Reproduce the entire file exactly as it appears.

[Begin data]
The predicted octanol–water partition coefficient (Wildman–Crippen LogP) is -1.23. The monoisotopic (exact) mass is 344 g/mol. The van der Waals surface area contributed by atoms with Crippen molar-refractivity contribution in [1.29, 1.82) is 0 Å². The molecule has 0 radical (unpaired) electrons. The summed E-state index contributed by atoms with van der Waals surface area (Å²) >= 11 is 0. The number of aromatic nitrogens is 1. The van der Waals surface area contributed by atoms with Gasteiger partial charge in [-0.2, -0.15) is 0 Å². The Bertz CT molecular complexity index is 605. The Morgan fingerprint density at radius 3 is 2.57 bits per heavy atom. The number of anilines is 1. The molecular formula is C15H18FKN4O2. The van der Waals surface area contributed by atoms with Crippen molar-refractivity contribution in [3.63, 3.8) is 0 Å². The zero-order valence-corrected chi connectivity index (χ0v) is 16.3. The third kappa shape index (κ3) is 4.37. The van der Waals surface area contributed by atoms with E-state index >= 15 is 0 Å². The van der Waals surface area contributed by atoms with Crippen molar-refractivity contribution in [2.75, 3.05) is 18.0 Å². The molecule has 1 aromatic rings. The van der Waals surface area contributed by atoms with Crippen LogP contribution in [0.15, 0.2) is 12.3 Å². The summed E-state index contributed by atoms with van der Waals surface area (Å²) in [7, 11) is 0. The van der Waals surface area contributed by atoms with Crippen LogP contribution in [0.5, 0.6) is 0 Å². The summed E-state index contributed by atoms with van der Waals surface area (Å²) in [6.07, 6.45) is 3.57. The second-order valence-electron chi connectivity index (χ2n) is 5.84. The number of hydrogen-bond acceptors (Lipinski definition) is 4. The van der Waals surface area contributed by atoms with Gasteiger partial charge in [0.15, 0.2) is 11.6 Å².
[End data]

The predicted octanol–water partition coefficient (Wildman–Crippen LogP) is -1.23. The monoisotopic (exact) mass is 344 g/mol. The van der Waals surface area contributed by atoms with Crippen molar-refractivity contribution in [1.29, 1.82) is 0 Å². The molecule has 0 radical (unpaired) electrons. The summed E-state index contributed by atoms with van der Waals surface area (Å²) >= 11 is 0. The number of aromatic nitrogens is 1. The van der Waals surface area contributed by atoms with Gasteiger partial charge in [-0.2, -0.15) is 0 Å². The Bertz CT molecular complexity index is 605. The Morgan fingerprint density at radius 3 is 2.57 bits per heavy atom. The number of anilines is 1. The molecular formula is C15H18FKN4O2. The van der Waals surface area contributed by atoms with Crippen molar-refractivity contribution in [3.63, 3.8) is 0 Å². The zero-order valence-corrected chi connectivity index (χ0v) is 16.3. The third kappa shape index (κ3) is 4.37. The van der Waals surface area contributed by atoms with E-state index >= 15 is 0 Å². The van der Waals surface area contributed by atoms with Crippen molar-refractivity contribution in [2.75, 3.05) is 18.0 Å². The molecule has 1 aromatic rings. The van der Waals surface area contributed by atoms with Crippen LogP contribution in [0.15, 0.2) is 12.3 Å². The summed E-state index contributed by atoms with van der Waals surface area (Å²) in [7, 11) is 0. The van der Waals surface area contributed by atoms with Crippen LogP contribution in [0.5, 0.6) is 0 Å². The summed E-state index contributed by atoms with van der Waals surface area (Å²) in [6.07, 6.45) is 3.57. The second-order valence-electron chi connectivity index (χ2n) is 5.84. The number of hydrogen-bond acceptors (Lipinski definition) is 4. The van der Waals surface area contributed by atoms with Gasteiger partial charge in [0.15, 0.2) is 11.6 Å².